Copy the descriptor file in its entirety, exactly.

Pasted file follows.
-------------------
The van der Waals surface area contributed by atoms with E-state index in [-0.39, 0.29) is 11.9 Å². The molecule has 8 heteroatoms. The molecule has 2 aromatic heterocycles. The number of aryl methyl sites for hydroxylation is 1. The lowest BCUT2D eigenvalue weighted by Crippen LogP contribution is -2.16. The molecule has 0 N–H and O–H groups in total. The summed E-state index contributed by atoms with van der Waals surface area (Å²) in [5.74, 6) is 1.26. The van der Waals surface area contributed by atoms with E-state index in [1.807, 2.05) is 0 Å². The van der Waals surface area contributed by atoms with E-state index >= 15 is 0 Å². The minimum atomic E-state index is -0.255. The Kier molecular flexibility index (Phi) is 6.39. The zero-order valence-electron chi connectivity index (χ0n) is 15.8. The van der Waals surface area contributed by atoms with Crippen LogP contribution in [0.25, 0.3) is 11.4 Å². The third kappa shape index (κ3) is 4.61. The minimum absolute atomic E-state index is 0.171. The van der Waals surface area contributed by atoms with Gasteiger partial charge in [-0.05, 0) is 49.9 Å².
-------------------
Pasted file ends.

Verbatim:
The van der Waals surface area contributed by atoms with E-state index in [-0.39, 0.29) is 11.9 Å². The molecule has 8 heteroatoms. The molecule has 2 aromatic heterocycles. The number of aryl methyl sites for hydroxylation is 1. The lowest BCUT2D eigenvalue weighted by Crippen LogP contribution is -2.16. The molecule has 0 N–H and O–H groups in total. The summed E-state index contributed by atoms with van der Waals surface area (Å²) in [5.74, 6) is 1.26. The van der Waals surface area contributed by atoms with E-state index in [1.807, 2.05) is 0 Å². The van der Waals surface area contributed by atoms with E-state index >= 15 is 0 Å². The minimum atomic E-state index is -0.255. The Kier molecular flexibility index (Phi) is 6.39. The zero-order valence-electron chi connectivity index (χ0n) is 15.8. The van der Waals surface area contributed by atoms with Crippen LogP contribution in [0.25, 0.3) is 11.4 Å². The third kappa shape index (κ3) is 4.61. The minimum absolute atomic E-state index is 0.171. The van der Waals surface area contributed by atoms with Gasteiger partial charge in [-0.05, 0) is 49.9 Å².